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The importance of the “C” word in fundraising

The Management Centre

=mc Director Bernard Ross looks at the 5 Cs that non-profit organisations need to address before changing their fundraising strategy – Context, Competencies, Competition, Cash and Commitment.

The importance of the “C” word in fundraising


From Worried Charity CEO: I’ve been discussing with my board and senior colleagues about the need to change our income base… we can see that statutory grants are going down, but aren’t sure whether to move into online, major donors, individual giving… or even trying to set up our own ice bucket challenge! We have lots of consultants selling us this or that as a perfect solution. But are there any more general considerations we should take account of before we plunge in to a specific technique?


From =mc Director Bernard Ross: So you want to change fundraising strategy – how many C words do you need to use before you plunge in?

I’ve been working a lot recently on fundraising strategy with a range of agencies – from global ones like MSF to local ones like Poetry London in the UK. The strategies we were discussing were very different and were designed to deliver different outcomes at a different scale. But in each case we ended up asking five key questions, each based around a C.

Here are the C word questions. If you’re thinking about changing strategy ask yourself these five questions:

  • CONTEXT: what does your environmental scan – PEST and SWOT – tell you about the opportunity? Before taking action you need to explore the market you want to work in for whatever it is you want to do – the global humanitarian market, the UK philanthropic market or even London’s artistic market.

    And there are some further questions from that first one. For example: Are there enough HNWI prospects with enough capacity to deliver your campaign target? Does the channel you want to use – DRTV/F2F – work in that setting? Does your cause have enough traction to generate support now – or do you need simple awareness before fundraising? Deciding honestly and objectively on your context will help in your plan.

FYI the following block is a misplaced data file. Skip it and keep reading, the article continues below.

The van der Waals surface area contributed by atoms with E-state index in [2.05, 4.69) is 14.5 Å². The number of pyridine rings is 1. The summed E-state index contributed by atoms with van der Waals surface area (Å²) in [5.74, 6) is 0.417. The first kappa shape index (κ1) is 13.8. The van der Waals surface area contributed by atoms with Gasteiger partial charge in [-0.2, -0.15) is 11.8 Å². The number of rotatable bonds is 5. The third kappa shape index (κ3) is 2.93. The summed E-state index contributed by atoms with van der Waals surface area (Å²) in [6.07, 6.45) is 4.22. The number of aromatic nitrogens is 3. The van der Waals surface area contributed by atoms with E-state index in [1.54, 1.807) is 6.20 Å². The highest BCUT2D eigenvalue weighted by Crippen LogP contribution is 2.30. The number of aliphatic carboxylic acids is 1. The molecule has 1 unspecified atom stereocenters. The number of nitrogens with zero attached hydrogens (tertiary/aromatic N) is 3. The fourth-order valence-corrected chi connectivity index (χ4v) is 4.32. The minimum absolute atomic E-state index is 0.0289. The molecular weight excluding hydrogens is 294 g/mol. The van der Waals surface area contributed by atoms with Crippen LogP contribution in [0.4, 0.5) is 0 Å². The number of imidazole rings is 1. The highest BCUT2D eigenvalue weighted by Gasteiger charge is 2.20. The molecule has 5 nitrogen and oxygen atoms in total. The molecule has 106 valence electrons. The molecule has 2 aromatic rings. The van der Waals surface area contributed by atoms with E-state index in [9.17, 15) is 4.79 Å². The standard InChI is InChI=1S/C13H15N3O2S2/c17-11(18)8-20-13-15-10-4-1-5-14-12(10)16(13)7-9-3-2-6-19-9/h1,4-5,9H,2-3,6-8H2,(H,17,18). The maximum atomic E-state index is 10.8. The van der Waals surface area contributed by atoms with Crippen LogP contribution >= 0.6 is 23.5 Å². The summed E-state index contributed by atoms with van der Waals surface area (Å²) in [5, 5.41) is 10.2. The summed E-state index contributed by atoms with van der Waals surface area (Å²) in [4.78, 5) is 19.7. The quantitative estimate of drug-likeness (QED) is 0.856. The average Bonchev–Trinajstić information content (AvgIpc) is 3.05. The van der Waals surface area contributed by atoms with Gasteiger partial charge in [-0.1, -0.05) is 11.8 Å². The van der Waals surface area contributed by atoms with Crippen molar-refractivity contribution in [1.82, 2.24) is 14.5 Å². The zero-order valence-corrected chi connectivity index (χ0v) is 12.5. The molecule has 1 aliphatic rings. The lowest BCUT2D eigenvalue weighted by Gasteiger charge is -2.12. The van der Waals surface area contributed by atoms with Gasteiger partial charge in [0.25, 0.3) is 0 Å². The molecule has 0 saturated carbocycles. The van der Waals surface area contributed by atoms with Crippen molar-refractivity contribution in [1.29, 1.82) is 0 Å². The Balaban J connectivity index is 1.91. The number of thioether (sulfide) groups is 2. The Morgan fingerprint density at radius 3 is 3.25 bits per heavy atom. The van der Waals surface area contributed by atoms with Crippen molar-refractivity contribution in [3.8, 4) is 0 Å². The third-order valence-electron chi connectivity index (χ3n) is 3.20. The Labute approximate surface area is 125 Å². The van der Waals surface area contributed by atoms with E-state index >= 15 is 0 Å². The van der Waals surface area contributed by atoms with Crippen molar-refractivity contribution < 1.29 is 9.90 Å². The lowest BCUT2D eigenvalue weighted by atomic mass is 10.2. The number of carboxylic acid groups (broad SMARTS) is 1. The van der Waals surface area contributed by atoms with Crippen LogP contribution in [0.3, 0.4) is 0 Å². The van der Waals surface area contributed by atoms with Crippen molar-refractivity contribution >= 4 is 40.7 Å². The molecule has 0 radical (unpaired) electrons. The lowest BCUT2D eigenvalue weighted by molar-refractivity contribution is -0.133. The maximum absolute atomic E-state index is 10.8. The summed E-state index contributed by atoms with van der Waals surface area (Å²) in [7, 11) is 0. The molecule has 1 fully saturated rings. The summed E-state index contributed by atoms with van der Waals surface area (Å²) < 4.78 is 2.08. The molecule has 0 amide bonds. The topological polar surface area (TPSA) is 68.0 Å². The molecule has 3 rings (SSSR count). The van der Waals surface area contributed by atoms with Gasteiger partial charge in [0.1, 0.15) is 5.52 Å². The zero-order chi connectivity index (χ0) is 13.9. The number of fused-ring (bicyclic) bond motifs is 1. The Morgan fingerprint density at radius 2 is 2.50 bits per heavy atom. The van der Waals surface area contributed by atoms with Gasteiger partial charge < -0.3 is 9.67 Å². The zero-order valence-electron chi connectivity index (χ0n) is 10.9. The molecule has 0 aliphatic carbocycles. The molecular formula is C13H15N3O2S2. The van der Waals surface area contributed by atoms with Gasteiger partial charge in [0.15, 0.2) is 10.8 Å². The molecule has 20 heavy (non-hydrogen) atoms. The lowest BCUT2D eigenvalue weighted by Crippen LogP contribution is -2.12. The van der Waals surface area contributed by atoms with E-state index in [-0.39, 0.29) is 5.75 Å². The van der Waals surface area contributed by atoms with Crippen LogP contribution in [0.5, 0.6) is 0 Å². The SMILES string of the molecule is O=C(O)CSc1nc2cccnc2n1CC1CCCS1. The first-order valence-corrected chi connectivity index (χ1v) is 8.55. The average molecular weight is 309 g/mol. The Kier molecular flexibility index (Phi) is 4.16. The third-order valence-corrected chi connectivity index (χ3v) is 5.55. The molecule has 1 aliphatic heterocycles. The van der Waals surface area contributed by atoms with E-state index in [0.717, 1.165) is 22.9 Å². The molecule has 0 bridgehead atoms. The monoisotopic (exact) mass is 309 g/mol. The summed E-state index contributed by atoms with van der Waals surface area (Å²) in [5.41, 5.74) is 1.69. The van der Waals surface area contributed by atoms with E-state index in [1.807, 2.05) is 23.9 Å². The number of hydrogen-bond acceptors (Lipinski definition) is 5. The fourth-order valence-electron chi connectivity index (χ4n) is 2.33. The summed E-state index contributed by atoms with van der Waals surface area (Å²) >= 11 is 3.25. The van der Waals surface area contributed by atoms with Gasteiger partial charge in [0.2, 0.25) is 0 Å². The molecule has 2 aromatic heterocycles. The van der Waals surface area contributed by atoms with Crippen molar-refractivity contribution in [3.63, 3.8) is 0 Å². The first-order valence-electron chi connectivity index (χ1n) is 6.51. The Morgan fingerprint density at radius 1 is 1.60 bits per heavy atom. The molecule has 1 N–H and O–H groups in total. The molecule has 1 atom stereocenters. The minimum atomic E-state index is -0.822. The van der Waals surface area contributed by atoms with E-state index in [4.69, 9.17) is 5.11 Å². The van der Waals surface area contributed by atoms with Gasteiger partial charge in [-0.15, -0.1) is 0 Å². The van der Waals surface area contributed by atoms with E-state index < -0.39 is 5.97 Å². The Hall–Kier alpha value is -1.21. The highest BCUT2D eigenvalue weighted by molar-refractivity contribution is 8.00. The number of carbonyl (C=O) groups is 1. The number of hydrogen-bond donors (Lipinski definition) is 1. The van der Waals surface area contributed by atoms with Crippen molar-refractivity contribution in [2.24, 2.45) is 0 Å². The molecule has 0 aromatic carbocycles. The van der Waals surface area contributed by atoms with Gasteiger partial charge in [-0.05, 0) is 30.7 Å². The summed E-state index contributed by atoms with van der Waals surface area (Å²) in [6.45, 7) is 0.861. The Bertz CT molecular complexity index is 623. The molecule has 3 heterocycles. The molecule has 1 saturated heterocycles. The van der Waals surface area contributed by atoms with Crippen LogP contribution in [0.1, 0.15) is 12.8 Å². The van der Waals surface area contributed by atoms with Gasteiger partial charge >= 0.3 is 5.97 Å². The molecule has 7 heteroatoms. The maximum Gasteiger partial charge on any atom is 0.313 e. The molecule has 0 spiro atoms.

• COMPETENCIES: do you have the skills, knowledge and abilities to make any strategic change in your fundraising? So again there are some further detailed questions. What experience do you have, or need, to launch a major donor campaign? Do you know what is the best channel or channel mix to use for the new strategy? Do you have, or can you get, the awareness-raising/PR/publicity skills you need to underpin the change – and what else do you need to be good at to succeed? 

    Launching into an initiative without competencies, and to some extent capacity, will end in tears or burnout.

  • COMPETITION: who else is in the ‘space’ you’d like to occupy or explore – and how strong are they? Some further questions here too. Who else has a major donor campaign ‘on the go’ and what % of your potential prospects have they already got involved? Are any competitors more effective in the channel you want to use – and are there other channels available? Is another NGO or charity more closely associated with this issue – HIV/child rights/environment/poetry – than you are and so stronger in the minds of potential donors…? 

    If so how could you gain a competitive edge? Look at how Save the Children distinguished themselves very successfully from Action Aid, Plan, SoS, UNICEF etc. by making their proposition really, really simple.

  • CASH: Do you have enough capital to invest in the new strategic area? This is a tough question. Have you costed all aspects of the major donor campaign – from funding prospect research to hiring senior staff? Do you have the £1M+ you need for the big DRTV campaign – and how long can you spend that amount for to get a result? Is another, larger NGO/charity, able to outspend you and so maintain its dominance in the issue you want to make yours? 

    Make sure you have a properly costed plan and then be prepared to invest for long enough to secure the results.

  • COMMITMENT: This is really the killer question, and maybe the only one that really matters. Does your senior team or your Board appreciate the time and effort they need to give for, say, the major donor campaign? Do they, and maybe even you, appreciate the risks – financial and reputational – associated with the radical campaign effort and the channel you’ve chosen? (Think of the antipathy F2F arouses or the level of controversy the RSPCA’s animal rights campaigns have produced.) Are those key stakeholders happy to stake out a new ‘claim’ for an area of activity and re-orientate policy or service to ensure you deliver on the promise you’re making to donors?

    Without commitment the rest will mean nothing… and that commitment has to start with you.

Five tough questions. Ask yourself them. And if you can live with the answers then move to the more technical choice of which approach to use.

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